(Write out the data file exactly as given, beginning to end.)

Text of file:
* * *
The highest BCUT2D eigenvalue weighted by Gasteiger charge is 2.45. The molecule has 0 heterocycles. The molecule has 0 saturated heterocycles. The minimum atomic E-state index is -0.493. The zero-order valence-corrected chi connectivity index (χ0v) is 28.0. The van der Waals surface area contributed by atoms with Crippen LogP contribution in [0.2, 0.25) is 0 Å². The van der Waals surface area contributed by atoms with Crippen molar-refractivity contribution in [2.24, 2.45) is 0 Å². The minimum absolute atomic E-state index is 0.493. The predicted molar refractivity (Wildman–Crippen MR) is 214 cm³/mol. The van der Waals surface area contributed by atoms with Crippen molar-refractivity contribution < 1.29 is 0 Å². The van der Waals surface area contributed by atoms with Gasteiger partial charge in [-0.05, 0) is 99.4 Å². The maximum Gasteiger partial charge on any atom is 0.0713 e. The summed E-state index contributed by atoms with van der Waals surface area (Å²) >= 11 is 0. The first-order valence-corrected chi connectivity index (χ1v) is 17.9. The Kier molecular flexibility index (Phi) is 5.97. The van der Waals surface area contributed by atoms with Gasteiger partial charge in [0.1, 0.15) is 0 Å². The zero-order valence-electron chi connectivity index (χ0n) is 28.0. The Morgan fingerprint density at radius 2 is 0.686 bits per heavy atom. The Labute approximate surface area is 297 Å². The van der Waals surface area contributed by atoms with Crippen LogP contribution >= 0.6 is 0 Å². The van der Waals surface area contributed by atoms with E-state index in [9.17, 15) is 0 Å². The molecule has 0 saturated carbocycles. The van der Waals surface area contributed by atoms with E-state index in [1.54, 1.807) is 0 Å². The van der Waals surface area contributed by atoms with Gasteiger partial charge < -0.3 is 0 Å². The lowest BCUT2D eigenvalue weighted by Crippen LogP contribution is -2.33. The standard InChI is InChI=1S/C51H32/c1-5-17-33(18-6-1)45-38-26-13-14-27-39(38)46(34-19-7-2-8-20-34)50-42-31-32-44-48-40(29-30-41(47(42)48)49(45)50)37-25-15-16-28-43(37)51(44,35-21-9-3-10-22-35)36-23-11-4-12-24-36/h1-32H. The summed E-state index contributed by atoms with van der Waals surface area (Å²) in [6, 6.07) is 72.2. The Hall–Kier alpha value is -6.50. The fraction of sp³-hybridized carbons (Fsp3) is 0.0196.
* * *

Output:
The highest BCUT2D eigenvalue weighted by Gasteiger charge is 2.45. The molecule has 0 heterocycles. The molecule has 0 saturated heterocycles. The minimum atomic E-state index is -0.493. The zero-order valence-corrected chi connectivity index (χ0v) is 28.0. The van der Waals surface area contributed by atoms with Crippen LogP contribution in [0.2, 0.25) is 0 Å². The van der Waals surface area contributed by atoms with Crippen molar-refractivity contribution in [2.24, 2.45) is 0 Å². The minimum absolute atomic E-state index is 0.493. The predicted molar refractivity (Wildman–Crippen MR) is 214 cm³/mol. The van der Waals surface area contributed by atoms with Crippen molar-refractivity contribution < 1.29 is 0 Å². The van der Waals surface area contributed by atoms with Gasteiger partial charge in [-0.05, 0) is 99.4 Å². The maximum Gasteiger partial charge on any atom is 0.0713 e. The summed E-state index contributed by atoms with van der Waals surface area (Å²) >= 11 is 0. The first-order valence-corrected chi connectivity index (χ1v) is 17.9. The Kier molecular flexibility index (Phi) is 5.97. The van der Waals surface area contributed by atoms with Gasteiger partial charge in [0.1, 0.15) is 0 Å². The zero-order valence-electron chi connectivity index (χ0n) is 28.0. The Morgan fingerprint density at radius 2 is 0.686 bits per heavy atom. The Labute approximate surface area is 297 Å². The van der Waals surface area contributed by atoms with Crippen LogP contribution >= 0.6 is 0 Å². The van der Waals surface area contributed by atoms with E-state index in [9.17, 15) is 0 Å². The molecule has 0 saturated carbocycles. The van der Waals surface area contributed by atoms with E-state index in [1.54, 1.807) is 0 Å². The van der Waals surface area contributed by atoms with Gasteiger partial charge < -0.3 is 0 Å². The lowest BCUT2D eigenvalue weighted by Crippen LogP contribution is -2.33. The standard InChI is InChI=1S/C51H32/c1-5-17-33(18-6-1)45-38-26-13-14-27-39(38)46(34-19-7-2-8-20-34)50-42-31-32-44-48-40(29-30-41(47(42)48)49(45)50)37-25-15-16-28-43(37)51(44,35-21-9-3-10-22-35)36-23-11-4-12-24-36/h1-32H. The summed E-state index contributed by atoms with van der Waals surface area (Å²) in [6, 6.07) is 72.2. The Hall–Kier alpha value is -6.50. The fraction of sp³-hybridized carbons (Fsp3) is 0.0196.